Director for Mixed Reality Research
Institute for Creative Technologies
USC School of Cinematic Arts Interactive Media Division
In the good old days, the human was here, the computer there, and a good living was to be made by designing ways to interface between the two. Now we find ourselves unthinkingly pinching to zoom in on a picture in a paper magazine. User interfaces are changing instinctual human behavior and instinctual human behavior is changing user interfaces. We point or look left in the "virtual" world just as we point or look left in the physical.
It is clear that nothing is clear anymore: the need for "interface" vanishes when the boundaries between the physical and the virtual disappear. We are at a watershed moment when to experience being human means to experience being machine. When there is not a user interface - it is just what you do. When instinct supplants mice and menus and the interface insinuates itself into the human psyche.
We are redefining and creating what it means to be human in this new physical/virtual integrated reality - we are not just designing user interfaces, we are designing users.
Mark Bolas is the Director of the Mixed Reality Lab at the USC Institute of Creative Technologies and an Associate Professor in the Interactive Media & Games division of the School of Cinematic Arts, where he directs the Mixed Reality Studio. His work focuses on researching perception, agency, and intelligence - creating virtual environments and transducers that fully engage one's perception and cognition to create a visceral memory of the experience.
Bolas leads research projects for the Army Research Office, the Office of Naval Research, and DARPA, as well as a variety of other clients, including content for the entertainment industry. He has led the development of a number of influential products including the open-source FOV2GO, which informed the design of the Oculus Rift; the Wide-5 HMD; Pinch interface gloves; and the Boom and Molly telepresence system. Bolas' 1988-89 thesis work "Design and Virtual Environments" was the first effort to map the breadth of virtual reality as a new medium.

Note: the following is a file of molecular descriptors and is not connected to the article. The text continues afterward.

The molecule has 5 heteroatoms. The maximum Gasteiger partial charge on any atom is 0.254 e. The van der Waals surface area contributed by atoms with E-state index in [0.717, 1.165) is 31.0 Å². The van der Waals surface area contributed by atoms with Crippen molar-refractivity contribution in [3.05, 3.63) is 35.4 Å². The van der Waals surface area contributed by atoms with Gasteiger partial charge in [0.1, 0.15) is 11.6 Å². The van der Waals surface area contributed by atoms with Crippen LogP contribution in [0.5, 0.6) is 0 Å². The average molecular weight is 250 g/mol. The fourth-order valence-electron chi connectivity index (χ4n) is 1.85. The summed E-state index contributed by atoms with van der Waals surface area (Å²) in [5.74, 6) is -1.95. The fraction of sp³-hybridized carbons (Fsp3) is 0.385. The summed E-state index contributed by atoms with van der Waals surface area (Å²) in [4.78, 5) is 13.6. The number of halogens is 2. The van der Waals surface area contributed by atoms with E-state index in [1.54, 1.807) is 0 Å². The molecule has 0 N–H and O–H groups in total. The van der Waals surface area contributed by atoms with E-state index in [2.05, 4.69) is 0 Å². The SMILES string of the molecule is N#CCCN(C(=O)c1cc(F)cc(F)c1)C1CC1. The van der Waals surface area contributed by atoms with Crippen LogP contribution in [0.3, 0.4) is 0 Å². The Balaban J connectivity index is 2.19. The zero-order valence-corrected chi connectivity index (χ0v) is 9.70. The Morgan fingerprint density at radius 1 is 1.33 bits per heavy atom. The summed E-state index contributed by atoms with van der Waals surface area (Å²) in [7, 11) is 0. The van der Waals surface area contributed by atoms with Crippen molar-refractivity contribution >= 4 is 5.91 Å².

In addition to USC, he has taught at Stanford University and Keio University, exploring tangible interfaces, augmented reality, and computational illumination. These projects have explored context-sensitive audio interfaces, socially interactive toys, augmented reality, confocal illumination, and mobile phone web logging.
Bolas co-founded Fakespace Labs, Inc. in 1988 and developed and sold VR hardware and systems for dozens of major research labs over the decades. He holds more than twenty patents and has been recognized with awards from the Consumer Electronics Association, Popular Science, SIGGRAPH Best Emerging Technology, IEEE's Industry Excellence, and IEEE's Virtual Reality Technical Achievement Award.
New representations of thought — written language, mathematical notation, information graphics, etc — have been responsible for some of the most significant leaps in the progress of civilization, by expanding humanity's collectively-thinkable territory.
But at debilitating cost. These representations, having been invented for static media such as paper, tap into a small subset of human capabilities and neglect the rest. Knowledge work means sitting at a desk, interpreting and manipulating symbols. The human body is reduced to an eye staring at tiny rectangles and fingers on a pen or keyboard.
Like any severely unbalanced way of living, this is crippling to mind and body. But less obviously, and more importantly, it is enormously wasteful of the vast human potential. Human beings naturally have many powerful modes of thinking and understanding. Most are incompatible with static media. In a culture that has contorted itself around the limitations of marks on paper, these modes are undeveloped, unrecognized, or scorned.
We are now seeing the start of a dynamic medium. To a large extent, people today are using this medium merely to emulate and extend static representations from the era of paper, and to further constrain the ways in which the human body can interact with external representations of thought.
But the dynamic medium offers the opportunity to deliberately invent a humane and empowering form of knowledge work. We can design dynamic representations which draw on the entire range of human capabilities — all senses, all forms of movement, all forms of understanding — instead of straining a few and atrophying the rest.
This talk suggests how each of the human activities in which thought is externalized (conversing, presenting, reading, writing, etc) can be redesigned around such representations.
Bret Victor has designed experimental UI concepts at Apple, interactive data graphics for Al Gore, and musical instruments at Alesis. He’s responsible for "Inventing on Principle", "Learnable Programming", "Media for Thinking the Unthinkable", "Up and Down the Ladder of Abstraction", and everything else at worrydream.com. He holds a BSEE from Caltech and MSEE from UC Berkeley.